A part of the UiT MOOC development team. Left to right: Adrianna Kochanska, Michaela Aschan, Kåre Nolde Nielsen, Hanne Risan Johnsen and Daniel Jensen.
By Michaela Aschan, leader of training activities in AquaVitae.
The importance of food production calls for a more sustainable approach to aquaculture. Climate change poses a threat to agriculture; nevertheless, the consequences of climate warming are less likely to have extreme effects on marine food production.
There is great potential in aquaculture, yet the mariculture often results in the creation of luxury products. AquaVitae aims to develop a number of training activities that will provide the knowledge needed to bring the low-trophic aquaculture production to a wider audience. The training is a significant contribution to ensuring sustainable food production, reduction of the CO2 emission, and mitigation of the climate crisis. The training activities such as the student exchange will allow the students to expand their international networks and develop valuable transversal skills. The industry apprenticeships will create an important link between the research institutions and the industry providing practical, on-the-job experience.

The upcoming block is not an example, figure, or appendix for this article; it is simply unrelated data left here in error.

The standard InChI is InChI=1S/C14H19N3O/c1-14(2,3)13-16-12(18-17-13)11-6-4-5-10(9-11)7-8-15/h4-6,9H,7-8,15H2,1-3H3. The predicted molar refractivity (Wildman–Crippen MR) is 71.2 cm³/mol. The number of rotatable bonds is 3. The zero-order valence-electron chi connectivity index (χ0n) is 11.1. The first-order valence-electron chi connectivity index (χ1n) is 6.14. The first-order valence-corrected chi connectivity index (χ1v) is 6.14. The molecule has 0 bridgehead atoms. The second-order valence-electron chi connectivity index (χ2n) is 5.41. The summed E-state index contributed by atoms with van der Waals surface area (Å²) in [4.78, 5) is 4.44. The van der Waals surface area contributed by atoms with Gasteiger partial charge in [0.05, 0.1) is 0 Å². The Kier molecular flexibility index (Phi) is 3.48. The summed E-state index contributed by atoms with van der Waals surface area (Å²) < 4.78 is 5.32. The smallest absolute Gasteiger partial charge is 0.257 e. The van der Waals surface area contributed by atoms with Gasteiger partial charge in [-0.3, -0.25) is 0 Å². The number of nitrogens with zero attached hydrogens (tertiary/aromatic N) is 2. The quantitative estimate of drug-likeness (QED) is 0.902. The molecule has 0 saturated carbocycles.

Furthermore, a number of activities such as the Training of Trainers (ToT) and monthly webinars will be aimed specifically at the researchers, developing their skills as trainers and communicators of science. One of the aims of the AquaVitae is to create a massive open online course (MOOC) on low-trophic aquaculture. The advantages of a MOOC are three-fold: flexibility, international reach and state-of-the-art knowledge. The MOOC will adopt a flexible approach that allows participants to pick and choose the topics they are interested in and study them at their own pace. The principles of open science, open data and state-of-the-art knowledge will be fundamental to the design of the MOOC.
In times when travel restrictions hinder the movement of persons for educational purposes, MOOCs will become more important, allowing individuals to take up professional training no matter where they are. Individuals from all over the world will have access to the most current, scientific information with regards to low-trophic aquaculture production. The network of young scientists built through student exchange, industry apprenticeships, the MOOC and the monthly webinars are crucial for the optimal utilisation and implementation of the new knowledge and technology developed in AquaVitae also after the project end.
Learn more about AquaVitae training activities.